CHAPEL HILL, N.C. (WNCN) – University North Carolina at Chapel Hill alum and New York Times columnist Frank Bruni was announced Thursday morning as the Tar Heel’s Spring commencement speaker, the UNC Media Relations Department said.
Bruni, a 1986 graduate from UNC, will return to the campus 36 years into a renowned journalism career to address graduates in Kenan Stadium on May 8 at 9 a.m.
Bruni was originally invited to be the speaker at the university’s 2020 commencement, but his invite, like the commencement itself, was postponed due to the COVID-19 pandemic. He recorded a video for the virtual ceremony the Tar Heels eventually had, but will be in person this year.
“I definitely did not see myself becoming a Commencement speaker back then,” Bruni said in the news release. “I didn’t have that sense of self yet, but it’s kind of serendipitous.”
Bruni began his journalism career at the university’s paper, The Daily Tar Heel, before going on to earn his master’s from Columbia University’s Graduate School of Journalism.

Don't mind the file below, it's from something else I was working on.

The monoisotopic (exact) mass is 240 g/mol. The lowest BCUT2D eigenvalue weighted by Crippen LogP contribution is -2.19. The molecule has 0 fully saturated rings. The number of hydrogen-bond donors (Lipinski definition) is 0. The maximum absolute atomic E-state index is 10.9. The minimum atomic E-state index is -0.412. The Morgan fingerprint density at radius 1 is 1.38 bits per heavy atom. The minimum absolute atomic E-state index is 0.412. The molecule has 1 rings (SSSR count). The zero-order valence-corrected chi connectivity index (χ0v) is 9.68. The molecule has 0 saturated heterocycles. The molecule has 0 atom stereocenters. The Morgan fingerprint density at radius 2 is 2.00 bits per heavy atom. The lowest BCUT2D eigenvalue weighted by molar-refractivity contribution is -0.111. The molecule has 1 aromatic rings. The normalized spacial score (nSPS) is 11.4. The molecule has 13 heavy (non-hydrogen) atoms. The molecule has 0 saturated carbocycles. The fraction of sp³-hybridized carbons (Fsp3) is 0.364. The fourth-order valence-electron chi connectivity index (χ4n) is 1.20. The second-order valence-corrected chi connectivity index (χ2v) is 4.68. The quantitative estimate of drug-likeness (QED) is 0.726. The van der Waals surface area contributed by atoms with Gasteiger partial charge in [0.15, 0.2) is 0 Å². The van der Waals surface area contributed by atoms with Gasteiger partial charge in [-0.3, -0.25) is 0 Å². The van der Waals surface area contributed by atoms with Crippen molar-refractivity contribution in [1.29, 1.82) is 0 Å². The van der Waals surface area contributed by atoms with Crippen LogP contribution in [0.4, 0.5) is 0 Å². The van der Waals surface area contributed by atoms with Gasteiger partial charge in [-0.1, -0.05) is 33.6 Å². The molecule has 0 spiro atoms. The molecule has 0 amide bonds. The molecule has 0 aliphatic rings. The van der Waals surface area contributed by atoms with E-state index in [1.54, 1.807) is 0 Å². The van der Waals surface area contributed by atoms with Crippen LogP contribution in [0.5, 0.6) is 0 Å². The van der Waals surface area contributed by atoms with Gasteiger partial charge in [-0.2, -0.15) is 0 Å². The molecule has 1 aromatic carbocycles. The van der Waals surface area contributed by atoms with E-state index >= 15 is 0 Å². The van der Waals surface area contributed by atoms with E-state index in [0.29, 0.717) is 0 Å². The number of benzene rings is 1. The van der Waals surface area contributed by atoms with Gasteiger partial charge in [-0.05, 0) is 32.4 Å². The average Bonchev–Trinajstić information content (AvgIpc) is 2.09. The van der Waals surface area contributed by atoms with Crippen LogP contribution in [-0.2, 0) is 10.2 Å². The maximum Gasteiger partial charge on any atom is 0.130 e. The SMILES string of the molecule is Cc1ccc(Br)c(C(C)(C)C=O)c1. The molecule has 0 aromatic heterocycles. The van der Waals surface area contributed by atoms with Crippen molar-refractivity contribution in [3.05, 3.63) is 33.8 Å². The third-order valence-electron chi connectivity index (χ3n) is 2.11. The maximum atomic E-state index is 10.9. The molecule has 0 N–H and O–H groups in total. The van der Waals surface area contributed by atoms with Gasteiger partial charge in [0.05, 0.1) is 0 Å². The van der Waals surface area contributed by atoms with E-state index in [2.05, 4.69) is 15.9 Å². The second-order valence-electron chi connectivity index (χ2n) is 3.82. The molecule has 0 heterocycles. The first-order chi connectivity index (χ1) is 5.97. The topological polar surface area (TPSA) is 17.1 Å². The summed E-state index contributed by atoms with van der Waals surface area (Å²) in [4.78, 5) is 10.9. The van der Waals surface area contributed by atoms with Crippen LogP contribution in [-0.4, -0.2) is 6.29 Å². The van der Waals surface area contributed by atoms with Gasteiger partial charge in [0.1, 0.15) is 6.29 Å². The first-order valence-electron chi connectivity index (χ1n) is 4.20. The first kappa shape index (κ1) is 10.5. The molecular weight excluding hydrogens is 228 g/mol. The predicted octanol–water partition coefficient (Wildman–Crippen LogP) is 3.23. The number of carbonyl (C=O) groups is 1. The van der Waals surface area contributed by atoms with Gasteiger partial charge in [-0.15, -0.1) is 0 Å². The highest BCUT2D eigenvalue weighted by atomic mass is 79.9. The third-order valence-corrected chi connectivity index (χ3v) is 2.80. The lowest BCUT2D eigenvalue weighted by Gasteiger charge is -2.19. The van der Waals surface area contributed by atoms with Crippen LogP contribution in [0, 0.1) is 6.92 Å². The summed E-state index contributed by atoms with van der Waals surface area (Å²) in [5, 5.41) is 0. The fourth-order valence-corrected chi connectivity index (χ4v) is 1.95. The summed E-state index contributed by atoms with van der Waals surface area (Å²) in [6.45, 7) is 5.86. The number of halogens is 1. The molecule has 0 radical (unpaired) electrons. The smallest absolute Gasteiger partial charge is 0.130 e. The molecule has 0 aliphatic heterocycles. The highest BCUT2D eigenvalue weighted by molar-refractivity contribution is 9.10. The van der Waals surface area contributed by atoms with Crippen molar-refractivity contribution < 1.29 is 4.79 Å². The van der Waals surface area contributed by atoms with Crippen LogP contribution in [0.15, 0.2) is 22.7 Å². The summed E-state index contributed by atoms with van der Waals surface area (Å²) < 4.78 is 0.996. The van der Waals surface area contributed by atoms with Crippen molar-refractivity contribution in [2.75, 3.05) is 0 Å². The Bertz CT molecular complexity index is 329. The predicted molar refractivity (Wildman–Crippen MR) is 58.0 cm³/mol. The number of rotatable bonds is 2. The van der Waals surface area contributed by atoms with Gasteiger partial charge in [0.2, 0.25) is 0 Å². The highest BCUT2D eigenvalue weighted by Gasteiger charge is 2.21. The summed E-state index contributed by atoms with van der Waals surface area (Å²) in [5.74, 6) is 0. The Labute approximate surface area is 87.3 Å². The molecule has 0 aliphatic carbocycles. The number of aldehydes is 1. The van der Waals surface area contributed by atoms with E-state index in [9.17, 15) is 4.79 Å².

He then was a reporter for the New York Post and then the Detroit Free Press, where he covered the first Persian Gulf War and was named a Pulitzer Prize finalist in feature writing.
Additionally, from 1995-2001 he was a New York Times columnist, White House correspondent and chief restaurant critic. Although now removed from most of that, he still contributes opinion pieces and a weekly newsletter.
“Frank Bruni is one of my favorite writers, and he also happens to be one of (University of North) Carolina’s many esteemed and accomplished alumni. He’s written extensively on higher education, civic engagement and public service, and I believe he is uniquely suited to address our graduates at this critical time,” Chancellor Kevin M. Guskiewicz said. “Since the pandemic prevented him from fulfilling this role as Commencement speaker in 2020, I’m glad he will finally be able to address our graduates as we had envisioned then.”
Bruni is currently the Eugene C. Patterson Professor of the Practice of Journalism and Public Policy at Duke University’s Sanford School of Public Policy.